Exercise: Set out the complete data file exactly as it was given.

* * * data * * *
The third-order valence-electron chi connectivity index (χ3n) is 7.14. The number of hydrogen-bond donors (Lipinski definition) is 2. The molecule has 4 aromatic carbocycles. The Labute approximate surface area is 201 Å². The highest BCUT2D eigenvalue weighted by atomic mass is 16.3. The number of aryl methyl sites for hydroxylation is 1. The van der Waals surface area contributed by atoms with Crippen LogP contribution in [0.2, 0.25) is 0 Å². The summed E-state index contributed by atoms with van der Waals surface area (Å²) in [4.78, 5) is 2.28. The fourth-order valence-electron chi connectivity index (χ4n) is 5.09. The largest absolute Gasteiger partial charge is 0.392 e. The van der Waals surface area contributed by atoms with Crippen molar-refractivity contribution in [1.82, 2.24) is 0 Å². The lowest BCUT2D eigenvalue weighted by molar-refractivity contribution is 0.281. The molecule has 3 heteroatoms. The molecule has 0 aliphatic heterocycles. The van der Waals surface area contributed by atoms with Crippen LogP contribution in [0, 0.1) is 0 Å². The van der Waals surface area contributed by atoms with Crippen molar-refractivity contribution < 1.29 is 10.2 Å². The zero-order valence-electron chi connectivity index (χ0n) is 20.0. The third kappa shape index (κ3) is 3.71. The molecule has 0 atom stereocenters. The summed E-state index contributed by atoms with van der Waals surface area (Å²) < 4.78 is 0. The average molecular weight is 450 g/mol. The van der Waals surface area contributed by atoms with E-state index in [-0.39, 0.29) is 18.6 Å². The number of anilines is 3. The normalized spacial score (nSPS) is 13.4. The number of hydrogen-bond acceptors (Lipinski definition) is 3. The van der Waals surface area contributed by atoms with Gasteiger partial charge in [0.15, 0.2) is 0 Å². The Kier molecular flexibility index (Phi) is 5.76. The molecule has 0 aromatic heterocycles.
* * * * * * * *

The third-order valence-electron chi connectivity index (χ3n) is 7.14. The number of hydrogen-bond donors (Lipinski definition) is 2. The molecule has 4 aromatic carbocycles. The Labute approximate surface area is 201 Å². The highest BCUT2D eigenvalue weighted by atomic mass is 16.3. The number of aryl methyl sites for hydroxylation is 1. The van der Waals surface area contributed by atoms with Crippen LogP contribution in [0.2, 0.25) is 0 Å². The summed E-state index contributed by atoms with van der Waals surface area (Å²) in [4.78, 5) is 2.28. The fourth-order valence-electron chi connectivity index (χ4n) is 5.09. The largest absolute Gasteiger partial charge is 0.392 e. The van der Waals surface area contributed by atoms with Crippen molar-refractivity contribution in [1.82, 2.24) is 0 Å². The lowest BCUT2D eigenvalue weighted by molar-refractivity contribution is 0.281. The molecule has 3 heteroatoms. The molecule has 0 aliphatic heterocycles. The van der Waals surface area contributed by atoms with Crippen LogP contribution in [0, 0.1) is 0 Å². The van der Waals surface area contributed by atoms with Crippen molar-refractivity contribution < 1.29 is 10.2 Å². The zero-order valence-electron chi connectivity index (χ0n) is 20.0. The third kappa shape index (κ3) is 3.71. The molecule has 0 atom stereocenters. The summed E-state index contributed by atoms with van der Waals surface area (Å²) < 4.78 is 0. The average molecular weight is 450 g/mol. The van der Waals surface area contributed by atoms with E-state index in [-0.39, 0.29) is 18.6 Å². The number of anilines is 3. The normalized spacial score (nSPS) is 13.4. The number of hydrogen-bond acceptors (Lipinski definition) is 3. The van der Waals surface area contributed by atoms with Gasteiger partial charge in [0.15, 0.2) is 0 Å². The Kier molecular flexibility index (Phi) is 5.76. The molecule has 0 aromatic heterocycles.